The DOL recently issued guidance to help covered employers better understand how to comply with the FMLA regarding mental health. Per the DOL, “an eligible employee may take FMLA leave for their own serious health condition, or to care for a spouse, child or parent because of their serious health condition. A serious health condition can include a mental health condition.”
The guidance includes “Fact Sheet #280: Mental Health Conditions and the FLMA” and “Frequently Asked Questions on the FMLA’s mental health provisions.”
As a quick reminder, private employers are covered under the FMLA if they employed 50 or more employees in 20 or more workweeks in the current or preceding calendar year, including joint employers or successors in interest to another covered employer. To be eligible for FMLA leave, employees of covered employers must have worked for the employer for at least 12 months and have at least 1,250 hours of service for the employer during the last 12 months before the leave.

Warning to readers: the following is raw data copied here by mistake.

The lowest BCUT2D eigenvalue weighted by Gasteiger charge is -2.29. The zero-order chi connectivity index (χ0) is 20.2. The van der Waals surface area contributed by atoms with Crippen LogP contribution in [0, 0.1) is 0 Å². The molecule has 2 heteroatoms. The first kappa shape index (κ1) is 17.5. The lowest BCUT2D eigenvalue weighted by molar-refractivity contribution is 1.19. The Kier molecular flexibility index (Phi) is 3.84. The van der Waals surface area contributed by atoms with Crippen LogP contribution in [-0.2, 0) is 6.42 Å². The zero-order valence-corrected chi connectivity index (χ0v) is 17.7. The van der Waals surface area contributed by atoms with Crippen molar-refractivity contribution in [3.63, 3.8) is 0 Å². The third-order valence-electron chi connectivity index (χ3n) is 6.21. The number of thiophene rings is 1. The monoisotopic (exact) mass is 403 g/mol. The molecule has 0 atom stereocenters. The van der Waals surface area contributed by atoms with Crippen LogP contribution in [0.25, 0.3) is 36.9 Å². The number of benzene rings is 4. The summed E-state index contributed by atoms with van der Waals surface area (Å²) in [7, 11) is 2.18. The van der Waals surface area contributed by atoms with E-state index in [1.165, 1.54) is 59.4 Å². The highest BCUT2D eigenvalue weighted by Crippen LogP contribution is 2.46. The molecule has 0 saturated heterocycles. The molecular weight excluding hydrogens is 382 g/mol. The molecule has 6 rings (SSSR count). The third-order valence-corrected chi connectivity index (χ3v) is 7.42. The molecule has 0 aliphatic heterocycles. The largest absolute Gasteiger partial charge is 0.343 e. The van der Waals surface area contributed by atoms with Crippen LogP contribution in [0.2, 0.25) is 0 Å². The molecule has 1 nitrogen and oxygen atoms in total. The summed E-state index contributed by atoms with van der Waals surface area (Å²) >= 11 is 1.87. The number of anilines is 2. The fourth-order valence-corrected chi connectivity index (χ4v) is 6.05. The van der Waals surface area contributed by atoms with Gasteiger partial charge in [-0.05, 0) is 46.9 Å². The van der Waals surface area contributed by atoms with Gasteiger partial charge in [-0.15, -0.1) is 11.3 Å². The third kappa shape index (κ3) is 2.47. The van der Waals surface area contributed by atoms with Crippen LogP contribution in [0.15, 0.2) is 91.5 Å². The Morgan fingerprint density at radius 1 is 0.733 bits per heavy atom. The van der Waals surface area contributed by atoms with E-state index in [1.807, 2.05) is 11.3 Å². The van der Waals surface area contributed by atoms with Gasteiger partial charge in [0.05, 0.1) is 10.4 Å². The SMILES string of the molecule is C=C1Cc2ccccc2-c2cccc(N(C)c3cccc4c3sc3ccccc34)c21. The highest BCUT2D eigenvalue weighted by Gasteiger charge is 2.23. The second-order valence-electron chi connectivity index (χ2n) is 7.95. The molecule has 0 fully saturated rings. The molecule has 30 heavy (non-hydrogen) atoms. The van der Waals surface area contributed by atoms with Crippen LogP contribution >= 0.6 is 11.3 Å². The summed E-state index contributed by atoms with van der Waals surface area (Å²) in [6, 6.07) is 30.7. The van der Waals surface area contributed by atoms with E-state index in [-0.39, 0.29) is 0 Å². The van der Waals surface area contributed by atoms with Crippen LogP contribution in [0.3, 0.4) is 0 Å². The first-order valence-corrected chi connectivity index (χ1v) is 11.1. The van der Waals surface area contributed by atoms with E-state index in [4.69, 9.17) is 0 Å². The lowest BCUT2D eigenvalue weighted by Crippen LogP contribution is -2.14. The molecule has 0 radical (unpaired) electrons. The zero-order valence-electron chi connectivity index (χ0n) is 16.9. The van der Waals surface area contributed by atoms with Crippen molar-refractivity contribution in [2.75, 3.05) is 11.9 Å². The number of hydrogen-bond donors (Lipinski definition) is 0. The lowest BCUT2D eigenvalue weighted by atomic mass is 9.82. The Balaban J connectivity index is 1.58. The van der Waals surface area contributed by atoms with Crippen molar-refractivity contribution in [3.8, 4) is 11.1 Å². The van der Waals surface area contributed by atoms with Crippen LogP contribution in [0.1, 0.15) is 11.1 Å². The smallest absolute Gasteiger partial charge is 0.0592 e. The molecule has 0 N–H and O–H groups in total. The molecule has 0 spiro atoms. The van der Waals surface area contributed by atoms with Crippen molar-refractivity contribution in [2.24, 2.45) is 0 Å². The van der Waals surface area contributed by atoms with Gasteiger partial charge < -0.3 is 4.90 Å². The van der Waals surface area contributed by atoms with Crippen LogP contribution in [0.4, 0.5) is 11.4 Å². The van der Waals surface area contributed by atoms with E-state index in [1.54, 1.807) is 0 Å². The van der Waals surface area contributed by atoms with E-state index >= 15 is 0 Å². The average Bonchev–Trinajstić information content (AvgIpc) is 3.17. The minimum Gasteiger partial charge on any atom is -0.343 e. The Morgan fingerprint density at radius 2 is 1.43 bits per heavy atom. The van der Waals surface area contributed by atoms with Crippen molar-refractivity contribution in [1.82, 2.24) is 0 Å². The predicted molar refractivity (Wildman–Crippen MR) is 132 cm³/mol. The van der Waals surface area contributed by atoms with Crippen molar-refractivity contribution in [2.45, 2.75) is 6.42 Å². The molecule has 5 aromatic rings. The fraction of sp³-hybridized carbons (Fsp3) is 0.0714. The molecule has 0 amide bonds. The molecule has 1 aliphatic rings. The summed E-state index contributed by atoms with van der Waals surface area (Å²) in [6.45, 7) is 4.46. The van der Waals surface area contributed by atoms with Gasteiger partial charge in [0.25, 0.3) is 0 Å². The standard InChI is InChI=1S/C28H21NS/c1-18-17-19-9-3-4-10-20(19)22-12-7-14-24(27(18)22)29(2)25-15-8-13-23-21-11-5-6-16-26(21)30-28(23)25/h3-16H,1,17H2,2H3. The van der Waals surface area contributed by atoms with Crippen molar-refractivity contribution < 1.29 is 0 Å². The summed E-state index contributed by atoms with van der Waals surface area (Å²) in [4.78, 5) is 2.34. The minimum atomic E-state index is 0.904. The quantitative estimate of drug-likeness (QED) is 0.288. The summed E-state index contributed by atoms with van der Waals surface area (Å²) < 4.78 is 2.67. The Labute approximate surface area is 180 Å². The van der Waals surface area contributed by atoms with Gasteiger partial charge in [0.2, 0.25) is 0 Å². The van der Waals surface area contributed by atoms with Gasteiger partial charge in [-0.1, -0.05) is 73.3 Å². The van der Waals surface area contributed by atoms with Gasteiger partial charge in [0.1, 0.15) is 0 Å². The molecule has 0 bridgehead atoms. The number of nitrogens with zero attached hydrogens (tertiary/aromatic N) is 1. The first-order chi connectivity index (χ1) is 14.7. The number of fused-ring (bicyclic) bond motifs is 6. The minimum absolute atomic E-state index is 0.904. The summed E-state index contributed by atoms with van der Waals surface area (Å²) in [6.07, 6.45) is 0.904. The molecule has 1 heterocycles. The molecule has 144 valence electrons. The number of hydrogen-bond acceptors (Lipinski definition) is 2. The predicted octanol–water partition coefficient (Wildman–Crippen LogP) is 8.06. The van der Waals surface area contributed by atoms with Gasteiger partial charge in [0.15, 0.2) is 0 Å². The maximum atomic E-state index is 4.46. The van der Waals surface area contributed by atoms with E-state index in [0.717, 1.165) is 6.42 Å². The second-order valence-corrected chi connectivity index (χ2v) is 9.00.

Per the guidance, a “serious mental health condition” is one that requires continuing treatment by a health care provider. Employers can require employees submit a certification from a health care provider to support the employee’s need for FMLA. The information provided on the certification must be sufficient to support the need for leave, but a diagnosis is not required.